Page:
In researching the hose, there is a definite difference in cut between hose of the 12C and hose of the 14C. Hose from the 12C appears to consist of two parts one that covers the leg and the back half of the foot the other covers the front half of the foot.
From left to right the hose of Emperor Heinrich III (1056), Archbishop Hubert Walter (12C), William II of Sicily (1166-1189), and Pope Clement II (1047). Some are cut on the bias, some are not, fabrics are linen, samite, or wool.
For my hose, I used a fine black wool and did not cut it on the bias as it had enough stretch without needing to do this. I first made a pattern using a piece of fleece with a similar weight and with similar stretch as the wool. From this, I made a paper pattern to use for cutting the wool.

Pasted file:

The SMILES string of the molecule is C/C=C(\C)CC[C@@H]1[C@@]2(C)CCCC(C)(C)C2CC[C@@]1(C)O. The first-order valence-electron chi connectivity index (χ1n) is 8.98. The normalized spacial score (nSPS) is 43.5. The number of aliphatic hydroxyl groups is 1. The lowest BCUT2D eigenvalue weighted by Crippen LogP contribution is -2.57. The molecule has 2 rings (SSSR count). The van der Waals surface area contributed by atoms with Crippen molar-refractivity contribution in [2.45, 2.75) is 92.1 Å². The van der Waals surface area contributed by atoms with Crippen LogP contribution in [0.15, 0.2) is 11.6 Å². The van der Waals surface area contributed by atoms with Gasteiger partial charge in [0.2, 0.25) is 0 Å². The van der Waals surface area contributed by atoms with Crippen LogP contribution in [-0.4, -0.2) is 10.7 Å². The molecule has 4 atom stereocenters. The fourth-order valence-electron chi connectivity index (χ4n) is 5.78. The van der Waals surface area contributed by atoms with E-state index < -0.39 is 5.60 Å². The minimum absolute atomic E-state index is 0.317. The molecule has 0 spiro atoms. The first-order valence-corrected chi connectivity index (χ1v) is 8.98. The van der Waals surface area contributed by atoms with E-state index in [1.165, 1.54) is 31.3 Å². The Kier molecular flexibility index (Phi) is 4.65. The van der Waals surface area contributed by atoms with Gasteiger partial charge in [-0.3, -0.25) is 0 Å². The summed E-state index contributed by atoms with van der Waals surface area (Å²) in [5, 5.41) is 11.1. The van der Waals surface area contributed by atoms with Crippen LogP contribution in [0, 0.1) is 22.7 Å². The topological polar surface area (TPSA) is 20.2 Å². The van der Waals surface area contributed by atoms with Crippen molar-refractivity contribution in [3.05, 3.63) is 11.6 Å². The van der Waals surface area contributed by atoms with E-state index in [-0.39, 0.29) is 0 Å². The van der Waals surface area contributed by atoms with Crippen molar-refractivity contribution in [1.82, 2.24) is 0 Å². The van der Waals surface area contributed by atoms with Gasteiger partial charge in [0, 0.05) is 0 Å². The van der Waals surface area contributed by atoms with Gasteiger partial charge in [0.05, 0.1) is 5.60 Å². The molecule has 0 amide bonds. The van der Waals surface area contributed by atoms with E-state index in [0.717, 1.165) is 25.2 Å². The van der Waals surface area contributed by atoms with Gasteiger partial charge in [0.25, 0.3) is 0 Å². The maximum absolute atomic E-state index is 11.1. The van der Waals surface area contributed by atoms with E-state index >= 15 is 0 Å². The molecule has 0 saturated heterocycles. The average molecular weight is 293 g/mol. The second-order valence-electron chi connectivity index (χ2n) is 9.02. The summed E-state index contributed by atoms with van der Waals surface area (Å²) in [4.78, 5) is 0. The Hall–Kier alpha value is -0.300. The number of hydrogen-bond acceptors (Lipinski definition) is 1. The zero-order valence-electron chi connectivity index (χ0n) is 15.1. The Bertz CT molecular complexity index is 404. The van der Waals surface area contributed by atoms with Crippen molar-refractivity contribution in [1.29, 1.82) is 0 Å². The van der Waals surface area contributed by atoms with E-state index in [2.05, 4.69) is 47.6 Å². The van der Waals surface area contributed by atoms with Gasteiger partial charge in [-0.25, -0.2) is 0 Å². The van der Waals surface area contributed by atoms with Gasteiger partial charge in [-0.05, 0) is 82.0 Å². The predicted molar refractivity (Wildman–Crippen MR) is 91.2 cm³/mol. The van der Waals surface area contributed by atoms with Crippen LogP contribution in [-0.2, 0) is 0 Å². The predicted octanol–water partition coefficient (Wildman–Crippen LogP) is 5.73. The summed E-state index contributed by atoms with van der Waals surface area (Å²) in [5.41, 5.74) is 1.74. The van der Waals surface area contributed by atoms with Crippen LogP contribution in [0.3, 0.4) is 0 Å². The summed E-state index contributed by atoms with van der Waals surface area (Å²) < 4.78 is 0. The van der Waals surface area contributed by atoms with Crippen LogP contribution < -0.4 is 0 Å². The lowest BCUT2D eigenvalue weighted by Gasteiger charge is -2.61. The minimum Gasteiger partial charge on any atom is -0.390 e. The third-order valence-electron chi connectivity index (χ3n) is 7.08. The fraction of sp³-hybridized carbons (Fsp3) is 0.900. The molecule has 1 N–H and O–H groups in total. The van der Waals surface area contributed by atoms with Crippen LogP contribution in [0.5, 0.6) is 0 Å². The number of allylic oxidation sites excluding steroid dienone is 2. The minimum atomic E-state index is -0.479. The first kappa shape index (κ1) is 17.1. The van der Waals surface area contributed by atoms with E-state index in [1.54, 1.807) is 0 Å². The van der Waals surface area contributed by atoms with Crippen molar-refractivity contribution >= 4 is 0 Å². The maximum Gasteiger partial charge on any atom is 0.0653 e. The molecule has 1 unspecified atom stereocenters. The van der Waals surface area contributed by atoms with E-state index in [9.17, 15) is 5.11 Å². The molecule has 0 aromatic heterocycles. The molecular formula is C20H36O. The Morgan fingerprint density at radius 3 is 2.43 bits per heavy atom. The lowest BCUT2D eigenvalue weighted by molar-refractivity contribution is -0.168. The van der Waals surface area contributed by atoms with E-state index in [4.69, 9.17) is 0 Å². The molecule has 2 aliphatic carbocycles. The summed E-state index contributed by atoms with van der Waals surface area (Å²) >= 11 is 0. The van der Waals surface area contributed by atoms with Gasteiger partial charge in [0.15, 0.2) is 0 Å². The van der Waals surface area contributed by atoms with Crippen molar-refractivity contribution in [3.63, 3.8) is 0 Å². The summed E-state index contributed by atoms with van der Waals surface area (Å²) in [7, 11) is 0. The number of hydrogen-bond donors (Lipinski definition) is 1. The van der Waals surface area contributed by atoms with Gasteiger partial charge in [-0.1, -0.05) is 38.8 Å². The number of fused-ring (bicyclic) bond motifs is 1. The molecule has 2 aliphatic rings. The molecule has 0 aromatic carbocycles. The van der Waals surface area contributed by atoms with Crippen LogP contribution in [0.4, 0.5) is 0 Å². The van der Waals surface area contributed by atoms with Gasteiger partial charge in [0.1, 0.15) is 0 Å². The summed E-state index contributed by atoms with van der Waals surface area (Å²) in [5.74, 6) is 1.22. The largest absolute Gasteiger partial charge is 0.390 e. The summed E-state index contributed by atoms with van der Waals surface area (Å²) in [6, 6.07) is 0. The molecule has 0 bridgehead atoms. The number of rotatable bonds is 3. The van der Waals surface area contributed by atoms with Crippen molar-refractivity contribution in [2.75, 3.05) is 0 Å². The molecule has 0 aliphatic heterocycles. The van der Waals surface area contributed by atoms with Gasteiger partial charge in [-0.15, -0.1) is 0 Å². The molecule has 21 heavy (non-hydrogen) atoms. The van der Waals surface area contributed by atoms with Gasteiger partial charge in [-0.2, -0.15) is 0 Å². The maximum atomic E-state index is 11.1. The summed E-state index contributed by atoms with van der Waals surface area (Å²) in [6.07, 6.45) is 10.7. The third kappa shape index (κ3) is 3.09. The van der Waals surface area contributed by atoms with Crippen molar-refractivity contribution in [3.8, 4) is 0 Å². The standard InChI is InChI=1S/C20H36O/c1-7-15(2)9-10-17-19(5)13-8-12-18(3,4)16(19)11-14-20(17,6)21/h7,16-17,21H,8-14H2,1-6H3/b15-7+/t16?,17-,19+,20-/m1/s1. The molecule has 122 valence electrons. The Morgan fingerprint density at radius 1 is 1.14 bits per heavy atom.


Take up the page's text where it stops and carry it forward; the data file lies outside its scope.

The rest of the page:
Since two of the seams were going to run under the foot, and the wool is not prone to fraying, I overlapped the two edges and whip stitched the raw edges to the fabric the raw edge overlapped. This gave a flatter seam and was actually not uncomfortable to walk on. The top edge was finished with a single fold hem. Again these techniques were taken from the Museum of London book “Textiles and Clothing c.1150-c.14500”.
Several of the examples showed the garters attached to the hose, and since I am prone to misplacing fiddly bits, I thought this was a great idea! I used some leftover tablet weaving for my garters finishing the ends with aiglets.